Wealth Summit 2023 - Full Day Live Event
Sun, Dec 10, 2023
35145 Newark Blvd, Newark, CA 94560, USA
$40 to $75
The terms Resident Alien, Non-Resident Alien, and Dual-Status Alien are used by the United States government to classify individuals based on their immigration status and the amount of time they have spent in the country during a tax year. These classifications are important for tax purposes, as they determine an individual's tax obligations and benefits.
Resident Alien: A Resident Alien is an individual who meets either the Green Card Test or the Substantial Presence Test. The Green Card Test is met if an individual is a lawful permanent resident of the United States at any time during the tax year. The Substantial Presence Test is met if an individual is physically present in the United States for at least 31 days during the current year and for 183 days during the current year and the two preceding years, counting all the days of physical presence in the current year, one-third of the days of presence in the first preceding year, and one-sixth of the days of presence in the second preceding year. For example, John is a citizen of Canada and has been living and working in the United States for the past 5 years on a work visa. During the current tax year, John meets the Substantial Presence Test as he has been physically present in the United States for at least 31 days during the year and for 183 days during the current year and the two preceding years. John is considered a Resident Alien for tax purposes and is subject to U.S. tax on his worldwide income.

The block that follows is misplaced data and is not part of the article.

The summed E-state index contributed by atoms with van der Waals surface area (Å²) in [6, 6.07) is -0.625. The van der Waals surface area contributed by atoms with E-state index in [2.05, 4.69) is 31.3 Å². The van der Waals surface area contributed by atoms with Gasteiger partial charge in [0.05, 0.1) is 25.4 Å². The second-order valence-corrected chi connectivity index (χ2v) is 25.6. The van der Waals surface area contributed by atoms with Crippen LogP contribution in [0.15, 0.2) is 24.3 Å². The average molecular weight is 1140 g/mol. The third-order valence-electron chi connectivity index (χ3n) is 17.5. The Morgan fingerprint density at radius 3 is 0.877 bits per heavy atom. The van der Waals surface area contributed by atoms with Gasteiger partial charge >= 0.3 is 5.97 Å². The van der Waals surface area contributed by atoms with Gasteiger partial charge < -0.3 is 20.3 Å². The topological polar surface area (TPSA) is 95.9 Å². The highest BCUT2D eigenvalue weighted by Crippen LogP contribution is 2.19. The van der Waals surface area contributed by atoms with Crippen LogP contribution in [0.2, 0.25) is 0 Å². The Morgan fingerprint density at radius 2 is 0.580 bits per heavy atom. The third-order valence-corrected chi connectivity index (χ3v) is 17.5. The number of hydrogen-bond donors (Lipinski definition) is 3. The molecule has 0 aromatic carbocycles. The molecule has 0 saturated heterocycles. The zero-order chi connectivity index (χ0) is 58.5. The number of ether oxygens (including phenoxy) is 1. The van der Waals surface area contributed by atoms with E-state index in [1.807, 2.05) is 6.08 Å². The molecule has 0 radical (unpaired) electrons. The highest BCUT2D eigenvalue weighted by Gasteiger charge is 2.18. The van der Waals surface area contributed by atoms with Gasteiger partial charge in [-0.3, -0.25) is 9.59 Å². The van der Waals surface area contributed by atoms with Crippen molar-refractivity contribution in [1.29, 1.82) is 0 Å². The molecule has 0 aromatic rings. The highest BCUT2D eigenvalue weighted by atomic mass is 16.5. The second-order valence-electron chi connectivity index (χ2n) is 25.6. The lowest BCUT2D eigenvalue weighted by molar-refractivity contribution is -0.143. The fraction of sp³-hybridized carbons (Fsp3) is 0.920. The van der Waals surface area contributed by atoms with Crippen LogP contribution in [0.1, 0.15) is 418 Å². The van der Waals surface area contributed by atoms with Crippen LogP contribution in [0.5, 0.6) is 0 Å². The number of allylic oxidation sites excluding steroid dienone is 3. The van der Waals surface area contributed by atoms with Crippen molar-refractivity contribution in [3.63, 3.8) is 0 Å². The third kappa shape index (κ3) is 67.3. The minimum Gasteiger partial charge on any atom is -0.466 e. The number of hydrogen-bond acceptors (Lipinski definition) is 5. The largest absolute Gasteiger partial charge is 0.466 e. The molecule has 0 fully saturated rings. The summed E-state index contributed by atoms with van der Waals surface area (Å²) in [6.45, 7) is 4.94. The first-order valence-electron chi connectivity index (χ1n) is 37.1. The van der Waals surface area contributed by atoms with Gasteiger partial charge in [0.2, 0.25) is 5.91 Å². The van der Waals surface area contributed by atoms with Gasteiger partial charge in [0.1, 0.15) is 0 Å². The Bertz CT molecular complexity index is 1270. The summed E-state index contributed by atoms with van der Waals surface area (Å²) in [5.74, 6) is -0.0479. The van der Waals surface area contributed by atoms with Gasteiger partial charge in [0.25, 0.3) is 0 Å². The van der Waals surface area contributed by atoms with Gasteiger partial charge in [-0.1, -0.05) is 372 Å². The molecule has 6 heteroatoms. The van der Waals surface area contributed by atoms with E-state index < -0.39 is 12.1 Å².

Non-Resident Alien: A Non-Resident Alien is an individual who does not meet either the Green Card Test or the Substantial Presence Test. In general, non-resident aliens are only taxed on income that is sourced in the United States. There are some exceptions to this general rule, such as for income earned by a non-resident alien from a U.S. trade or business. Example - Maria is a citizen of Spain and came to the United States for a 3-month internship during the current tax year. During her stay, she received a stipend of $5,000 from her U.S. employer. Since Maria did not meet the Green Card Test or the Substantial Presence Test, she is considered a Non-Resident Alien for tax purposes. She is only subject to U.S. tax on the income that is sourced in the United States, which in this case is the $5,000 stipend she received from her U.S. employer.
Dual-Status Alien: A Dual-Status Alien is an individual who is both a Resident Alien and a Non-Resident Alien during the same tax year. This can occur if an individual enters or leaves the United States during the tax year and meets the criteria for both classifications. In general, dual-status aliens are subject to different tax rules for the periods in which they are classified as a Resident Alien and a Non-Resident Alien. They are required to file two separate tax returns for the year: one as a Resident Alien for the portion of the year they were a resident, and one as a Non-Resident Alien for the portion of the year they were a non-resident. Example- Sara is a citizen of China and arrived in the United States on a work visa on July 1st of the current tax year. She worked for a U.S. company from July 1st to December 31st. During the first half of the year, she was living and working in China. Since she meets the Substantial Presence Test for the second half of the year, she is considered a Resident Alien for tax purposes during that time. However, for the first half of the year, she is considered a Non-Resident Alien. As a result, Sara will need to file two separate tax returns: one as a Non-Resident Alien for the first half of the year, and one as a Resident Alien for the second half of the year. She will be subject to different tax rules for each period.